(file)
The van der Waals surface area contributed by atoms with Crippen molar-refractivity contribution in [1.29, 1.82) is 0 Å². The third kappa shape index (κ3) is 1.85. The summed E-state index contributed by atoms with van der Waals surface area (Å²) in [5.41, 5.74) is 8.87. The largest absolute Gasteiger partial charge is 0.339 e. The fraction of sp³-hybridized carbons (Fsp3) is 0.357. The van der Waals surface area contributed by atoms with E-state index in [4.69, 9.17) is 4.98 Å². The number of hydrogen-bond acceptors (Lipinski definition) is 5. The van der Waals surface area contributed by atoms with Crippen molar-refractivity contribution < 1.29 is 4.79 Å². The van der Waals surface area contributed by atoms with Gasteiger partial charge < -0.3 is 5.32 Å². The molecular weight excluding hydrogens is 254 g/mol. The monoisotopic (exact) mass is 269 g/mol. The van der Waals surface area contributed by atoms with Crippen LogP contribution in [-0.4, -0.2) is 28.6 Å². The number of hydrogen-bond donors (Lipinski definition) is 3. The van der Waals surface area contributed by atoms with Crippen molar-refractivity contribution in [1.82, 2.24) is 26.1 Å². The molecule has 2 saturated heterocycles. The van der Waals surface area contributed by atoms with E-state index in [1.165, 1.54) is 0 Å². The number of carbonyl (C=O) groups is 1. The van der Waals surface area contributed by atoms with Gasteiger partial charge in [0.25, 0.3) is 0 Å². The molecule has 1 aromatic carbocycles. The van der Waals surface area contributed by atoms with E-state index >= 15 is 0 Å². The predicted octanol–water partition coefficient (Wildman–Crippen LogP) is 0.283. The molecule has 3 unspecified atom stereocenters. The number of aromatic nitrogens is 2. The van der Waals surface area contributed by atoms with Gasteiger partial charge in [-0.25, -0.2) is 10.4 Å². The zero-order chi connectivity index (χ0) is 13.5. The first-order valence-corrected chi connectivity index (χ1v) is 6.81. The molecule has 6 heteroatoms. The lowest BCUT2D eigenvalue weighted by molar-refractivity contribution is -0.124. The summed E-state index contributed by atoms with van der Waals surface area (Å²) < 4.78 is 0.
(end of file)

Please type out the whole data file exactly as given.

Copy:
The van der Waals surface area contributed by atoms with Crippen molar-refractivity contribution in [1.29, 1.82) is 0 Å². The third kappa shape index (κ3) is 1.85. The summed E-state index contributed by atoms with van der Waals surface area (Å²) in [5.41, 5.74) is 8.87. The largest absolute Gasteiger partial charge is 0.339 e. The fraction of sp³-hybridized carbons (Fsp3) is 0.357. The van der Waals surface area contributed by atoms with E-state index in [4.69, 9.17) is 4.98 Å². The number of hydrogen-bond acceptors (Lipinski definition) is 5. The van der Waals surface area contributed by atoms with Crippen molar-refractivity contribution < 1.29 is 4.79 Å². The van der Waals surface area contributed by atoms with Gasteiger partial charge < -0.3 is 5.32 Å². The molecular weight excluding hydrogens is 254 g/mol. The monoisotopic (exact) mass is 269 g/mol. The van der Waals surface area contributed by atoms with Crippen LogP contribution in [-0.4, -0.2) is 28.6 Å². The number of hydrogen-bond donors (Lipinski definition) is 3. The van der Waals surface area contributed by atoms with Crippen molar-refractivity contribution in [1.82, 2.24) is 26.1 Å². The molecule has 2 saturated heterocycles. The van der Waals surface area contributed by atoms with E-state index in [1.165, 1.54) is 0 Å². The number of carbonyl (C=O) groups is 1. The van der Waals surface area contributed by atoms with Gasteiger partial charge in [0.25, 0.3) is 0 Å². The molecule has 1 aromatic carbocycles. The van der Waals surface area contributed by atoms with E-state index >= 15 is 0 Å². The predicted octanol–water partition coefficient (Wildman–Crippen LogP) is 0.283. The molecule has 3 unspecified atom stereocenters. The number of aromatic nitrogens is 2. The van der Waals surface area contributed by atoms with Gasteiger partial charge in [-0.25, -0.2) is 10.4 Å². The zero-order chi connectivity index (χ0) is 13.5. The first-order valence-corrected chi connectivity index (χ1v) is 6.81. The molecule has 6 heteroatoms. The lowest BCUT2D eigenvalue weighted by molar-refractivity contribution is -0.124. The summed E-state index contributed by atoms with van der Waals surface area (Å²) < 4.78 is 0.